It has become the hot topic within the regulated industry, and one of the most frequently asked questions- how does a firm go about reviewing audit trails? However, one cannot expect a simple response that will solve this conundrum. Instead, let’s break the question down into simplified, logical questions so one can resolve this FAQ in any situation.
Let’s start with what is the purpose of the audit trail?
I like to think of it as a user’s digital footprint. It contains critical metadata such as the user name, date, and time of activities while logged into a system. This information, along with a log of their actions and reason for change are key not only for reconstructing activities, but to assure the integrity of the data. It allows us to determine if only authorized individuals were logged in, and if there were any unauthorized changes or deletions to the data. Whether you’re dealing with electronic data in industries such as pharmaceutical, food processing, or banking, we can all agree that this information is critical and I don’t think any persuasion is needed to convince anyone, whether they’re purchasing medication, or buying a candy bar, that one would want to be assured there are ways of ensuring the integrity of data from research to manufacturing. It is for this reason that they need to be available for inspection, and regularly reviewed.
With that comes the obvious question of how does one go about reviewing the audit trail and how often should it be reviewed?
Now that we’ve established the reason the audit trail is necessary, the next step would be to determine the level of risk the data poses. Whether the risk is related to business or patient safety, one should have a means of determining the level of risk to permit a thorough and meaningful review of the audit trail. Some systems will generate a prodigious amount of information which would be impossible to efficiently and effectively review it in its entirety. For this reason, it would be helpful to look at the system in question and ask questions such as- does the system allow changes or deletions to data? If so is this restricted to certain users? It’s for this reason that during the validation of the system, system owners should determine along with the intended users, the need for certain access privileges. This will greatly reduce the risk to data integrity, and the review of the audit trail. Does the system allow one to filter the audit trail? This will help narrow down the review to those user roles that have access to modify data (note this is also something to consider when evaluating systems during the purchasing phase, and if not available, discussing with vendor if it’s possible to add this to the system’s functionality).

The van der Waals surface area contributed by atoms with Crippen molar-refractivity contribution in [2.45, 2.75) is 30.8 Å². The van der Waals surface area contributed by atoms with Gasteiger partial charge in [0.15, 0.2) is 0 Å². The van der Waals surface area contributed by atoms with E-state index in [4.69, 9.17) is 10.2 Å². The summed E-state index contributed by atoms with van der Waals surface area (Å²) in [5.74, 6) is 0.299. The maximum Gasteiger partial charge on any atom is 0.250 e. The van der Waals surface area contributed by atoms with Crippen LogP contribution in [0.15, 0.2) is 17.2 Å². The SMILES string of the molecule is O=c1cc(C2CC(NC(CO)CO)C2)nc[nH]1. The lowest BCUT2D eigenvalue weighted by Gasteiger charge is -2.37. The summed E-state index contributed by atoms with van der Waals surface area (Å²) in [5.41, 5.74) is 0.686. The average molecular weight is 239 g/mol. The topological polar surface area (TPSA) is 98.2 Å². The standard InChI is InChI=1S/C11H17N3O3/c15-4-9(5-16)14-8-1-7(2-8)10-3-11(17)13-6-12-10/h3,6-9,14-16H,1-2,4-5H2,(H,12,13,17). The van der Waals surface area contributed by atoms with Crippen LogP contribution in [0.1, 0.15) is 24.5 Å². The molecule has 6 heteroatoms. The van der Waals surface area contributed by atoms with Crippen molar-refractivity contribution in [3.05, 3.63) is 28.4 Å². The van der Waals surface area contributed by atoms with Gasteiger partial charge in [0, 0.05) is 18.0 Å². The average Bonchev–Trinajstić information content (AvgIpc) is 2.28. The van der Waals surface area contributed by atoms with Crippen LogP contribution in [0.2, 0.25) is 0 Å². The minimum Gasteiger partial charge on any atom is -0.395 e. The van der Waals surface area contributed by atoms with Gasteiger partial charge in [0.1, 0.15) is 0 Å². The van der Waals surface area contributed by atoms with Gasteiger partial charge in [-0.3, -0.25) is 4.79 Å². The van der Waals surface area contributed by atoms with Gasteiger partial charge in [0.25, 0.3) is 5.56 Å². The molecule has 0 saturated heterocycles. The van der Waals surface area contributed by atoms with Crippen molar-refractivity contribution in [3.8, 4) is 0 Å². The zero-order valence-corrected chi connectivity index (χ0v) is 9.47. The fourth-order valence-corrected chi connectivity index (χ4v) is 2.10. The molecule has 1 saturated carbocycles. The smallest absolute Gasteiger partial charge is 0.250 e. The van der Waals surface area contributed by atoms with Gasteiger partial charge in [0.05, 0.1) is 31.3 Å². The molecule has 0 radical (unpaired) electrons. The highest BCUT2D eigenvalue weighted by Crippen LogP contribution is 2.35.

Now, how often? Using a risk based approach does not mean sparingly! It should always be reviewed for every data set that is intended to be used for regulated purposes. This is similar to changes documented on paper; auditors would not ignore changes when reviewing paper documents. At this point it’s helpful to identify the critical aspects of the workflow and ensure to the audit trail is reviewed for those activities.
Finally, who is responsible to perform this review? Most people respond – Quality Assurance, but this is of course fallacious. Both QA and operational personnel who generated the data would be responsible for reviewing the audit trail to ensure data integrity. While QA would primarily use the audit trail as an investigational tool when auditing, it is the data owners that are responsible for their data and thus making sure the audit trail has been reviewed so it is audit ready for QA. Quality Assurance will audit the data and audit trail in accordance with their procedures for sampling, again based on the criticality and risk of the data. Should errors or concerns be raised, typically the sampling size will increase and could result in a critical observation given the data should have been ready for audit in accordance with the applicable regulations and standard operating procedures.
And remember, there should be an SOP to describe the audit trail review process, highlighting the personnel responsible, how it’s to be performed, and the frequency.
For further information on this topic you can read Audit Trails: Assessing Compliance, a poster presented at the 2015 SQA conference. This poster explored the expectations from international regulatory agencies with respect to the implementation of compliant computer system audit trails and the requirements for their review.
Does your firm have a procedure in place for audit trail reviews? What are some of the challenges you’ve faced with implementing a process for its review? Share your experience with your peers!